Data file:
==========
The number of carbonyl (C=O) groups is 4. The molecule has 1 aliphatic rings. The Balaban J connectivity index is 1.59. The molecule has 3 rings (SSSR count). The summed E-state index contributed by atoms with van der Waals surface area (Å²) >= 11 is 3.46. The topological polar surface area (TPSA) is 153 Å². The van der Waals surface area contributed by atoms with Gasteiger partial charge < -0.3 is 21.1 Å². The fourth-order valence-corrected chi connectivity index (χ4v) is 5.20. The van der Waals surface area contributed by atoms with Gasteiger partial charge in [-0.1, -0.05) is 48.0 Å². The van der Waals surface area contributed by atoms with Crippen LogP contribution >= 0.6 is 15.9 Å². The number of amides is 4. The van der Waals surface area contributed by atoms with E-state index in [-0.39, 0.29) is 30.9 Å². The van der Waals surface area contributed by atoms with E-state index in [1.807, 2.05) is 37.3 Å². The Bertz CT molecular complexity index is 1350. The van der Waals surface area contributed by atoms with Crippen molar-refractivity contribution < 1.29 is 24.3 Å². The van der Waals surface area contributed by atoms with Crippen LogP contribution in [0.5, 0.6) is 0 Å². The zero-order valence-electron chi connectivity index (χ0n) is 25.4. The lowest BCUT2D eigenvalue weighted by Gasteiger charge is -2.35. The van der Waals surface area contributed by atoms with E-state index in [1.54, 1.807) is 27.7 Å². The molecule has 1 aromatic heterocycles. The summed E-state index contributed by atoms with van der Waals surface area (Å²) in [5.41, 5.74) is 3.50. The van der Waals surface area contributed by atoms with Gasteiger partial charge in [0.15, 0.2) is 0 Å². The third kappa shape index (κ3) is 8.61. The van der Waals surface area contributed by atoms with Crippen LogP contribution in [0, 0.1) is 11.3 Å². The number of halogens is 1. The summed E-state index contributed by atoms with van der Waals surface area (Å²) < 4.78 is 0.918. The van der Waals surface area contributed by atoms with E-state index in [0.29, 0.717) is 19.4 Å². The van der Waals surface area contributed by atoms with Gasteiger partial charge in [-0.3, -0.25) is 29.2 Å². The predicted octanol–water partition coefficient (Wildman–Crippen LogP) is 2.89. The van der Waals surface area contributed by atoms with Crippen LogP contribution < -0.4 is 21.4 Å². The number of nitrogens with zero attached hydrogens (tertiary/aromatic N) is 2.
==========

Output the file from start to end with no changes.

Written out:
The number of carbonyl (C=O) groups is 4. The molecule has 1 aliphatic rings. The Balaban J connectivity index is 1.59. The molecule has 3 rings (SSSR count). The summed E-state index contributed by atoms with van der Waals surface area (Å²) >= 11 is 3.46. The topological polar surface area (TPSA) is 153 Å². The van der Waals surface area contributed by atoms with Gasteiger partial charge < -0.3 is 21.1 Å². The fourth-order valence-corrected chi connectivity index (χ4v) is 5.20. The van der Waals surface area contributed by atoms with Gasteiger partial charge in [-0.1, -0.05) is 48.0 Å². The van der Waals surface area contributed by atoms with Crippen LogP contribution >= 0.6 is 15.9 Å². The number of amides is 4. The van der Waals surface area contributed by atoms with E-state index in [-0.39, 0.29) is 30.9 Å². The van der Waals surface area contributed by atoms with E-state index in [1.807, 2.05) is 37.3 Å². The Bertz CT molecular complexity index is 1350. The van der Waals surface area contributed by atoms with Crippen molar-refractivity contribution < 1.29 is 24.3 Å². The van der Waals surface area contributed by atoms with Crippen LogP contribution in [0.5, 0.6) is 0 Å². The zero-order valence-electron chi connectivity index (χ0n) is 25.4. The lowest BCUT2D eigenvalue weighted by Gasteiger charge is -2.35. The van der Waals surface area contributed by atoms with E-state index in [1.54, 1.807) is 27.7 Å². The molecule has 1 aromatic heterocycles. The summed E-state index contributed by atoms with van der Waals surface area (Å²) in [5.41, 5.74) is 3.50. The van der Waals surface area contributed by atoms with Gasteiger partial charge in [0.15, 0.2) is 0 Å². The third kappa shape index (κ3) is 8.61. The van der Waals surface area contributed by atoms with Crippen LogP contribution in [0, 0.1) is 11.3 Å². The number of halogens is 1. The summed E-state index contributed by atoms with van der Waals surface area (Å²) < 4.78 is 0.918. The van der Waals surface area contributed by atoms with E-state index in [0.29, 0.717) is 19.4 Å². The van der Waals surface area contributed by atoms with Gasteiger partial charge in [-0.3, -0.25) is 29.2 Å². The predicted octanol–water partition coefficient (Wildman–Crippen LogP) is 2.89. The van der Waals surface area contributed by atoms with Crippen LogP contribution < -0.4 is 21.4 Å². The number of nitrogens with zero attached hydrogens (tertiary/aromatic N) is 2.